This graphic says it all:
Abram et al.‘s Figure 5| Melt response over the past millennium. a, Schematic of Prince Gustav ice shelf history showing its presence (blue), intervals of rapid retreat (1957 and 1989; yellow) and collapse (1995; red). b,c, JRI mean temperature anomaly (green;b) and melt percentage (red;c) shown as 11-year moving averages. Thick lines are 21-year Gaussian kernel filters; dashed lines denote 1981–2000 mean. Lowest temperatures and melt occurred at AD 1410–1460, followed by progressive warming and a nonlinear melt increase. d, The occurrence of melt layers (grey lines) and a 100-year stepped average of melt frequency (purple) at Siple Dome in West Antarctica.
New research published in Nature Geoscience from Nerilie J. Abram et al. (subs. req’d) presents evidence that West Antarctic ice melt accelerated over the course of the last 1,000 years. About 400 years ago, average temperature anomalies (based off the 1981-2000 mean) increased from -1°C to -0.75°C (green curve in above graphic). You can see the interannual and interdecadal variability in this time period, which was natural. Then, starting 100 years ago, temperature anomalies rose from -0.75°C to today’s slightly positive anomaly. As a result, the melt percentage jumped to 5% at James Ross Island. That melt jump was nonlinear due to the ~0C melt threshold. As the authors state, “where summer temperatures do exceed the melting threshold, the amount of melt produced is proportional to the sum of the daily positive temperatures rather than their mean. This means that as average summer temperature increases and positive temperature days become warmer and more frequent, the amount of melt produced will exhibit an exponential increase”.
That cause-and-effect relationship is one reason why a 3°C average temperature rise carries so much more impact than a 2°C average temperature rise in polar regions. It also explains why small changes in historical temperatures allowed the ice shelves to form in the first place. The large “permanent” ice shelf collapses in recent history are the effect of rising temperatures. It should be obvious too that predicting the timing of future ice shelf collapses is difficult if not impossible.
The Wilkins Ice Shelf collapsed suddenly in 2009. This shelf is located southwest of the James Ross Island site cited above. As I wrote in the Wilkins post, six other shelves completely collapsed in contemporary times: Prince Gustav Channel, Larsen Inlet, Larsen A, Larsen B, Wordie, Muller and the Jones Ice Shelf. These ice shelves responded to the West Antarctic Ice Sheet (WAIS) warming observed in the last century or so. WAIS warming is occurring faster than almost any other location on the globe. There are areas in the Arctic and now the Antarctic that have observed +2.4°C warming from 1958 through 2009. In addition to anthropogenic near-surface temperature rise, the ocean surrounding Antarctica has warmed recently. Ice shelves are therefore being melted from above as well as below. Does the following sound familiar? “Over the past 18 years, Martinson and his colleagues have measured the physical properties of the ocean around Antarctica and came to the startling conclusion that the majority of the heat anomalies they have measured have occurred since 1960. Unfortunately, those anomalies have been growing exponentially ever since.”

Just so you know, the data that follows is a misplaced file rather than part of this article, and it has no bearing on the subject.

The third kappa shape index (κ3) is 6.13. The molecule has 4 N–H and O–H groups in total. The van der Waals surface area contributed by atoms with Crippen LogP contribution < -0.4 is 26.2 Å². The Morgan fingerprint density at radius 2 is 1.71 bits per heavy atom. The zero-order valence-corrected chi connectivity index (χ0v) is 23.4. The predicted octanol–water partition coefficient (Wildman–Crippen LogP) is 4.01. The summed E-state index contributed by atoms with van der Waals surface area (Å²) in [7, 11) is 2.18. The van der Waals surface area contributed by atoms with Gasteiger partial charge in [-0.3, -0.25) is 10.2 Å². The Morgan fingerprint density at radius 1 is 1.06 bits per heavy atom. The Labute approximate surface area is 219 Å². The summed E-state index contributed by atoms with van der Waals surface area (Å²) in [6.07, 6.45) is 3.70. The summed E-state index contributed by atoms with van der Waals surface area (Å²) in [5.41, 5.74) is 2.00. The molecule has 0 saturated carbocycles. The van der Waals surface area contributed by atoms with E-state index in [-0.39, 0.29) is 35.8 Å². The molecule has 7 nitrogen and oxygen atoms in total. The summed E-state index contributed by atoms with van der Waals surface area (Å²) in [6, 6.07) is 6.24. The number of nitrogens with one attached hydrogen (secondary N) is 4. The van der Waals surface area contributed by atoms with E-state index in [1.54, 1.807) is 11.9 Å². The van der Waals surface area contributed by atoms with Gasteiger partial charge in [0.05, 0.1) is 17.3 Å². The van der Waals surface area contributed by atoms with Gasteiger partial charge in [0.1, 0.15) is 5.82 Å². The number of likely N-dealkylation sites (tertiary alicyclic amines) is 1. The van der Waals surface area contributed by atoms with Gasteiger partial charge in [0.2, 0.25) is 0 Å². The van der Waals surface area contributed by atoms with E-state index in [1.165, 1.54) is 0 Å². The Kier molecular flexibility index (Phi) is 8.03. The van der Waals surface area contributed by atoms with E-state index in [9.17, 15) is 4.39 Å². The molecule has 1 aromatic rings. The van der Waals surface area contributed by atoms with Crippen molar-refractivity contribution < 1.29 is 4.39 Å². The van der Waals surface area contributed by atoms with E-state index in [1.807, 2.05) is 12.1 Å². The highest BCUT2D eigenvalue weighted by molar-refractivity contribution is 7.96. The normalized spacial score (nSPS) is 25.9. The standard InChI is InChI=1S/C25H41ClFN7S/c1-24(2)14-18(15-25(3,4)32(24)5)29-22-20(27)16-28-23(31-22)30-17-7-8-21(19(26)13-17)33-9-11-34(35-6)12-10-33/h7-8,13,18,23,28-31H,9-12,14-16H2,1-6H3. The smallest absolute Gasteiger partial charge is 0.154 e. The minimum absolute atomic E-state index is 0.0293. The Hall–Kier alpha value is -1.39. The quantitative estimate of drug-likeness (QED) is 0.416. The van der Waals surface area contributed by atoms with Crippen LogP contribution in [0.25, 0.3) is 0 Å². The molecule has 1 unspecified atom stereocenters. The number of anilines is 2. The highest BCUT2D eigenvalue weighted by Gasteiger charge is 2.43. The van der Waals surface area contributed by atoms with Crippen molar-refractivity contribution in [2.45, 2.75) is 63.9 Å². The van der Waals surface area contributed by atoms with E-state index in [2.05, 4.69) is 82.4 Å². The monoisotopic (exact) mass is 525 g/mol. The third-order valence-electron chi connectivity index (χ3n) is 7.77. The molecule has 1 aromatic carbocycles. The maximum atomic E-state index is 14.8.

Based on the above, we know that West Antarctica is warming very rapidly. We know that warming anomalies are growing exponentially. Problematically, even small temperature changes cause exponential changes in melt. Exponential change growing off of exponential change creates a highly nonlinear, and therefore very unpredictable system. What might that mean for the WAIS? It could mean that rapid effects take place in the future. In other words, ice sheet properties could change quickly. Large melt areas could start one day without very little prior signal. Additional ice sheet collapses could take place without much notice. Increasing greenhouse gas emissions will cause increasing radiative forcing, which in turn will cause increased heat storage by some climate component (primarily the ocean to date, but also the atmosphere). Current global energy imbalance guarantees decades’ worth of additional heating. That heat will eventually impact Antarctica and its massive ice sheet. Melting of global land-based ice to date increased global sea level by an average of 8 inches in the last 100 years. If the entire West Antarctic Ice Sheet melted (which would happen sooner than East Antarctica because it rests on bedrock below sea level), sea levels would rise 4.8 meters. The entire WAIS won’t melt for centuries, but sea levels would easily rise more quickly than the current 3mm/yr as annual WAIS melt increases due to increasing temperatures.
There is no catastrophe knocking on the door today, but WAIS melt will affect coastal regions this century. Total sea level rise off the east coast of the US exceeded the global average, which has already caused communities to re-examine infrastructure. Higher levees and other protective structures either have been built or are being considered by cities such as Washington, D.C., Norfolk, and New York City. Efforts to date haven’t been sufficient (see Hurricane Sandy damage along the New Jersey shore), which points to a need for more aggressive analysis of needs and implementation of new climate-based policies. Costs to these and other communities will grow as international mitigation efforts stall.